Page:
The Life Aquatic with Steve Zissou (Brian Orndorf)

A formerly famous oceanographer fallen on hard times, Steve Zissou (Bill Murray) has hit rock bottom. Sensing revenge on a mysterious shark that took the life of his best friend will redeem his soul, Steve and Team Zissou hit the seas (on his ship, “The Belafonte”), with a reporter (Cate Blanchett) tagging along, a rival (Jeff Goldblum) around every corner, and a man named Ned (Owen Wilson) who may or may not be Steve’s long lost son.

“Life Aquatic” is writer/director Wes Anderson’s fourth film (“Bottle Rocket,” “Rushmore”), and while it isn’t his absolute best, the picture is a potent reminder just how imaginative and striking an artist he is. What makes “Aquatic” stand out from the rest of his lovely, flawless filmography is the epic scale of the production. Working with his biggest budget to date, Anderson has become very ambitious with his ideas this time around, yet still working with his established idiosyncratic material, and scoring another exhilarating success along the way. With “Aquatic,” Anderson officially graduates to the status of classic filmmaker.

Anderson’s films have the potential to be polarizing, and “Aquatic” might be the perfect example of an either you-love-it-or-hate-it-it type of experience. “Aquatic” is vividly grounded in the aqua blue retro atmosphere of when Jacques Cousteau was in his prime. Anderson captures that low-tech, 16-millimeter, adventure-seeking mood brilliantly, fencing in a heightened reality right away so he can get away with some tricky drama later. The legendary Anderson attention to detail remains in full force for the picture, gorgeously photographed by Bob Yeoman, and featuring stunning art direction by Stefano Maria Ortolani, who recreates the interior of the Belafonte on a huge set, as if the boat were a gigantic ant farm that Team Zissou has burrowed into. “Aquatic” is a dazzling film, exquisite in every corner, and it captures the very essence of high seas adventure while still remaining an Andersonesque eccentric comedy. “Aquatic” is a masterpiece of poker faced tone and innovative visual design.

Narratively, “Aquatic” is built sturdily enough to weather some rough seas. His last film, “The Royal Tenenbaums,” managed to include a sequence of attempted suicide and didn’t completely derail, which demonstrated that Anderson could supervise some hefty tonal changes with grace. “Aquatic” is full of these changes, showing characters often bickering, and then loving again quickly, and in some cases flat-out dying, which might take some audiences off guard. But nothing seems to upset the film’s even flow, which is impressive and also relieving. Anderson and co-writer Noah Baumbach spin this yarn in many peculiar ways, including marvelous sequences in which Team Zissou encounters a ship of heavily armed pirates, or Steve’s testy appearances at an Italian film festival that showcase his films. Even with all the strange tangents the film takes, the main journey of a weathered Steve chasing glory again is never too far out of reach to blur focus, and neither do the writers pass up any type of uproarious joke involving jealous German shipmate Klaus (a scene stealing Willem Dafoe).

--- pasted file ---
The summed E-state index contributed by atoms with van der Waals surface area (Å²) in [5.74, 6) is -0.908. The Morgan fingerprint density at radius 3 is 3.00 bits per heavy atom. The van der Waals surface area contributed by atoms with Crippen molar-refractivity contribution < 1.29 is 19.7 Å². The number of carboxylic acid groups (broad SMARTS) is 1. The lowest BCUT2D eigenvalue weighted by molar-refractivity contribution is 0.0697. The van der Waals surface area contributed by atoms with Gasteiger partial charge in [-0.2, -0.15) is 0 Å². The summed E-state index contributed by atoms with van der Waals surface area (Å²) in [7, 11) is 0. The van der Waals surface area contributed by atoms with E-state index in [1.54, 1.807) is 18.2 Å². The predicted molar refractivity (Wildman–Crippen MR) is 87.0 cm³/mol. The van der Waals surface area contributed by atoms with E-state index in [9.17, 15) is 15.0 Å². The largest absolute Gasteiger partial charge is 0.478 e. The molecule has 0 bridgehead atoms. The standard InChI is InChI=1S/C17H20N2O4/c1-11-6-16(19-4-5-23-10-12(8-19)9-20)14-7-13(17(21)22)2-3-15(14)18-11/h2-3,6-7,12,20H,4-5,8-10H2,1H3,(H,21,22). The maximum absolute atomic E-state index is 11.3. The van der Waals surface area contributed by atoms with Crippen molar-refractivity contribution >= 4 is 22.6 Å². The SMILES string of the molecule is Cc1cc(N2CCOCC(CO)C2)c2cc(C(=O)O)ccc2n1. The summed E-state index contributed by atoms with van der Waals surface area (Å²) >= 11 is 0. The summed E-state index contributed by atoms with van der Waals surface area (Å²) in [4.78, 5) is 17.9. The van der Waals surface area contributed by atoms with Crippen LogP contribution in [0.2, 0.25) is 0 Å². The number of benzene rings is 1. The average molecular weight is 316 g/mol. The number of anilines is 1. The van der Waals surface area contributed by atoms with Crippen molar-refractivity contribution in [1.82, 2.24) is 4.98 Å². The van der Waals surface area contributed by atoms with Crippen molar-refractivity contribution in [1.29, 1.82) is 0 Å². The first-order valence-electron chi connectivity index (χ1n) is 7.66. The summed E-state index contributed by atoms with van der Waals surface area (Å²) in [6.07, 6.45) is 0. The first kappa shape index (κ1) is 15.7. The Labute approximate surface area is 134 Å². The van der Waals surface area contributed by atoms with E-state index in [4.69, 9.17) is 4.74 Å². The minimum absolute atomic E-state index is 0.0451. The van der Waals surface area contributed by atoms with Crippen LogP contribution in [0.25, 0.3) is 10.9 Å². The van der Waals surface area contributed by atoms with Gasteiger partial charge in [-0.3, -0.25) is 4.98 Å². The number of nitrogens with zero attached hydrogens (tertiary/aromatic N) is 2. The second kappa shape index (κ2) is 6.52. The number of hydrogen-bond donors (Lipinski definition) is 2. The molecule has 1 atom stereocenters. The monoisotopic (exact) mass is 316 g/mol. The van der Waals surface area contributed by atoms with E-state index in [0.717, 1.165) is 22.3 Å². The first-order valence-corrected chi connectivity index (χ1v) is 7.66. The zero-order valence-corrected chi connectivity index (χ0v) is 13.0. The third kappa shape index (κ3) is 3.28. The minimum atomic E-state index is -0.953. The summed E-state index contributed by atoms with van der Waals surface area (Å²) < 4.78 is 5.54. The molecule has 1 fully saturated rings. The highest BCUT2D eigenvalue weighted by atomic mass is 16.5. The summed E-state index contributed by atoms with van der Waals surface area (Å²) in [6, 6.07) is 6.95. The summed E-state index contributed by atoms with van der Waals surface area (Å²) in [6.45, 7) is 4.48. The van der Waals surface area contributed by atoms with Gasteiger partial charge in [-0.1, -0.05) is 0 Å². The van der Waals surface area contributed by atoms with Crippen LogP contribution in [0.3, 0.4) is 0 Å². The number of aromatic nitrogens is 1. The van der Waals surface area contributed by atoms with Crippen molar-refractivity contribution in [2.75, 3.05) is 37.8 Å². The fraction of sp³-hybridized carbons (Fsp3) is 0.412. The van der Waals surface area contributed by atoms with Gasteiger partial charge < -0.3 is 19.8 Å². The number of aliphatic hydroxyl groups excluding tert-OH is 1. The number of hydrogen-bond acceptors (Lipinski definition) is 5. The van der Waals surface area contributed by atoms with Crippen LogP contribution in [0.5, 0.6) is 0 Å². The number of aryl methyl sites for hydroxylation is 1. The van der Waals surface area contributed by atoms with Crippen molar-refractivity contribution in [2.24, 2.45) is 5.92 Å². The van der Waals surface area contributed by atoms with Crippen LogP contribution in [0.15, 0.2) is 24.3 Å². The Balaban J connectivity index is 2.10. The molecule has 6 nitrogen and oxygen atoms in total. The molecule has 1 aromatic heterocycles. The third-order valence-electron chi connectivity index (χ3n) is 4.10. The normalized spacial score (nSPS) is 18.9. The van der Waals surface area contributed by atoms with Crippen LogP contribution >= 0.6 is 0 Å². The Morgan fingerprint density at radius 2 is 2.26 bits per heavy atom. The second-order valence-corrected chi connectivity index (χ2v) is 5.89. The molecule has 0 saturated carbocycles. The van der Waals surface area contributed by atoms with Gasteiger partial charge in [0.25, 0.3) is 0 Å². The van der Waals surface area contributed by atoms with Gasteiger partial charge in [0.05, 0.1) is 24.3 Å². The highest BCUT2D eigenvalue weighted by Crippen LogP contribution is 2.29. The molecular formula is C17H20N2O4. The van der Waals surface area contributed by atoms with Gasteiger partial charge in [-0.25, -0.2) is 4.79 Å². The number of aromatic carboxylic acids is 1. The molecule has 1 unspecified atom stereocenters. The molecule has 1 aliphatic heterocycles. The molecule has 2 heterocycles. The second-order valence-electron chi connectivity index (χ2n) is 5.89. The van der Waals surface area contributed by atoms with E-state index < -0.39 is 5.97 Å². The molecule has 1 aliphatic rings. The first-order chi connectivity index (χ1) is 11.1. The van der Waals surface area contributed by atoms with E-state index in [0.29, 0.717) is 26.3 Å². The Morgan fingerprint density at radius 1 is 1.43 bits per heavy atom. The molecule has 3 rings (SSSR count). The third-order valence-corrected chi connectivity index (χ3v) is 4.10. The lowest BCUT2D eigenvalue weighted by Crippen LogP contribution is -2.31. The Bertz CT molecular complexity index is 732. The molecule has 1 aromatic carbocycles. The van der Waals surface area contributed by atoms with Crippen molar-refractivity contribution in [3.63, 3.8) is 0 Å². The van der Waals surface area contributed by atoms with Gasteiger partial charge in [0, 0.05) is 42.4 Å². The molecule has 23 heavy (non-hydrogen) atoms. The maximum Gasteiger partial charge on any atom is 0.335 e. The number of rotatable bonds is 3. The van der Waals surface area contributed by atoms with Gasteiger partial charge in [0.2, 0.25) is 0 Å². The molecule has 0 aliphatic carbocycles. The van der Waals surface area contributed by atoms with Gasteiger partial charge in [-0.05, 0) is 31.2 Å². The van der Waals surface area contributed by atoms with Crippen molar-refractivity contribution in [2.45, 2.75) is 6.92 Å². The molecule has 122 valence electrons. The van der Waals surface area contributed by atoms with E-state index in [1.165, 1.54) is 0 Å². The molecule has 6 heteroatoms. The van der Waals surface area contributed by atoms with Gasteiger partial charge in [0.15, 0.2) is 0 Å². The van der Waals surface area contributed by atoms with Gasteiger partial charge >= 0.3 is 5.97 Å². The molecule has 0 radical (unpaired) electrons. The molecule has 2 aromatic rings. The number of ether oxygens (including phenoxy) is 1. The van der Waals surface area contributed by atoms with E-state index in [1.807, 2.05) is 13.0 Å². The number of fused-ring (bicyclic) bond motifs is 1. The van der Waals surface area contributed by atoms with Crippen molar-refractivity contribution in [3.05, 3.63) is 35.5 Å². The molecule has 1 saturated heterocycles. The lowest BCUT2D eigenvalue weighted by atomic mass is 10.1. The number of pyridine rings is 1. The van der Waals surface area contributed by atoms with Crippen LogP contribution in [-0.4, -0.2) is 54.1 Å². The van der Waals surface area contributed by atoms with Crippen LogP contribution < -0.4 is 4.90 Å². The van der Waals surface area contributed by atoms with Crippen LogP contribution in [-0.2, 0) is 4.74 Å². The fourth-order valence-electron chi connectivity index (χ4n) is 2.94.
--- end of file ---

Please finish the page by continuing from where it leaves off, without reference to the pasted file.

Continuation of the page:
Also worth noting is the spare, but vital score by Anderson regular Mark Mothersbaugh. Mimicking the thin beats of the Team Zissou composer, Wolodarsky (Noah Taylor), Mothersbaugh’s score soaks the “Life Aquatic” scenes with just the right documentary film thrust. Couple that with Anderson’s sense for legendary needle drops (the man has an astonishingly good ear) and this movie’s particular fetish for David Bowie, and here’s another sonically ideal movie from the filmmaker.

The performances are just as impressive. Anderson has this rare ability to make the absurd not so absurd, and his love for the characters is contagious. “Aquatic” features an ensemble cast (Anjelica Houston, Bud Cort, and Michael Gambon also appear), and they repeatedly resemble a group of young boys playing in the backyard around a pool, yet none of it looks silly, as much as some moments of the film can get. Bill Murray is the true emotional anchor for the story, and Anderson asks to see the rainbow inside him. We get the whole range of Murray here, including priceless Murray-perfect sarcasm toward the hapless interns on the Belafonte. I’d pay to see that alone.

Well it’s official: going to a Wes Anderson film has become a certified treat. “Life Aquatic” may not be as cuddly as his other productions, but it still resonates loudly with grace, joy and originality. It’s a remarkable piece of filmmaking.

Rating: A+